PAPERS Resources

AAR Annual Meeting
Denver, CO
November 17-20, 2018

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Religion and Economy Unit

Statement of Purpose: 

This Unit sponsors multidisciplinary conversations that explore intersections between religious and economic modes of social life. Building upon and extending scholarship that considers how economic terms and constraints orient religious activity, this Unit cultivates scholarship that asks how economic systems and orientations have developed through fields of thought, practice, and resistance that come into view through attention to the "religious." Encouraging conversations that traverse religious traditions, geographic locations, methodologies, and historical time periods, this Unit's collaborative explorations not only address and explore capitalist and non-capitalist economic systems but also consider how broader systems of "exchange" produce social relations among varied actors--from humans to spirits to material objects. By interrogating religion and economy, this Unit also encourages scholars to consider the stakes of other concepts with ongoing currency in the study of religion, including secularism, postsecularism, spirituality, affect, networks, ritual, agency, and subject formation.

Call for Papers: 

The Religion and Economy unit provides a multidisciplinary forum for exploring intersections between religious and economic modes of social life. For the 2018 Annual Meeting, the Religion and Economy unit welcomes any paper or panel proposals related to the group's mission, including but not limited to the following themes:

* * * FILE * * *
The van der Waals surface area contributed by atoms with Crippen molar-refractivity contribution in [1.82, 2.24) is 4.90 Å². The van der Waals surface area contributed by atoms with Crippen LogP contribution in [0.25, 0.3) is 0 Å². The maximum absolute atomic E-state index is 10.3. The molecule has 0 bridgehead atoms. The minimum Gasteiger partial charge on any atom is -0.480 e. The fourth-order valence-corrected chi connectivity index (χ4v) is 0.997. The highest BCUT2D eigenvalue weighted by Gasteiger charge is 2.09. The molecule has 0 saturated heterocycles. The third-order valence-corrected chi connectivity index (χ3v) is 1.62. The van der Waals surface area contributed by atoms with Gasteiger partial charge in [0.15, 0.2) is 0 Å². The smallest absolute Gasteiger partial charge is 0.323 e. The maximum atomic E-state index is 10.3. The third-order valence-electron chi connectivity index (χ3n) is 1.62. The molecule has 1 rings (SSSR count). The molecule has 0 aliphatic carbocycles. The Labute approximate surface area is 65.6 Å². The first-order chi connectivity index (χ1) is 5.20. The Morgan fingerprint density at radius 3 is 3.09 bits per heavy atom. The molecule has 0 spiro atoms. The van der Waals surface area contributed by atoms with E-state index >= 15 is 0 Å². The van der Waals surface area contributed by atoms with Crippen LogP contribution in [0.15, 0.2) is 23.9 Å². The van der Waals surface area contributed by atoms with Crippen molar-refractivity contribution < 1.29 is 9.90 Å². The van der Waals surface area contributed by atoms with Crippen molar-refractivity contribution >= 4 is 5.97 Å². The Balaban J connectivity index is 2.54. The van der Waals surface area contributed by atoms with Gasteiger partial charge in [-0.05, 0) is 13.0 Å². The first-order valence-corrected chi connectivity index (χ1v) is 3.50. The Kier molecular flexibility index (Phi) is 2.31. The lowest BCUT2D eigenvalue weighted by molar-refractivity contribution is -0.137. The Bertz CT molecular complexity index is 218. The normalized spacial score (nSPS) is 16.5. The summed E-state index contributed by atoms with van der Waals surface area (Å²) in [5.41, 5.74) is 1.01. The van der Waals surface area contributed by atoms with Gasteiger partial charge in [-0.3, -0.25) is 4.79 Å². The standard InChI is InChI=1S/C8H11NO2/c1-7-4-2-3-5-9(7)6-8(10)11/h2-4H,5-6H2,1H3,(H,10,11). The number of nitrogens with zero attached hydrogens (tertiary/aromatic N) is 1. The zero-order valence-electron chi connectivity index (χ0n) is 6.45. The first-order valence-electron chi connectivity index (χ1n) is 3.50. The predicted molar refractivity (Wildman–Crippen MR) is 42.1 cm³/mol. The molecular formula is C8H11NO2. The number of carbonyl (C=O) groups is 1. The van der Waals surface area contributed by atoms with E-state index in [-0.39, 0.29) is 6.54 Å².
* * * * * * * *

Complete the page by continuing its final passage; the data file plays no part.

• Collapse and Crisis
This year marks the 10-year anniversary of the global financial crisis and subprime collapse. The Religion and Economy unit endeavors to use this moment as a convenient prompt for reflection on topics including: (a) specific changes wrought (or not) throughout the world relative to intersections of religious and economic modes of social life in the wake of the 2008 “Great Recession”, and (b) related interrogations of how analyses of concepts such as excess and scarcity, failure and flourishing, slumps and surplus, cycles, sequences, and impasses, can further studies of religion and economy as shared pursuits, practices, and entangled ideational enterprises.

• Canons and Canonization
To generate a conversation about the relationship between Religion and Economy and the state of the study of religion, we invite papers that ask: does the field of Religious Studies have a common “canon”? What does it feature, and how might economic concepts complement, alter, or reorient that canon or ongoing processes of canonization? Papers might consider such concepts as supply and demand, capital, equilibrium, distribution, choice, incentive, disruption, elasticity, profit, gift, contracts, division of labor, property, tax, trade, consumption, pricing, deficit, currency, interest, and risk, among others.

• Capital and Colonial Formations of Race and Religion
We invite proposals that examine relations and formations of race, religion, and the economic. Papers may, for example, explore arguments surrounding the religious and economic dynamics of colonial conquest, slavery, migration, transnational flows of money and religiosity, nativism, reparations, the coloniality of being and legacies of colonial economic social formations.

• Care, Caretaking, and Healthcare
We welcome submissions that consider economies of care, caretaking, and healthcare within broader religious settings and contexts. We are especially interested in papers that address modes and forms of care across chronologies and geographies, from ancient to contemporary, and around the globe (e.g., the effects of healthcare reform on individual and community wellbeing). Co-sponsored with the Religion and Economy Unit and the Religions, Medicines, and Healing Unit.

• Book Panels
Proposals that organize a set of formal responses to a recently published book or publication series that contributes to the broader mission of this unit will also be considered, possibly in co-sponsorship with other AAR program units or groups.

Method: 
PAPERS
Process: 
Proposer names are visible to chairs but anonymous to steering committee members
Leadership: 
ChairSteering Committee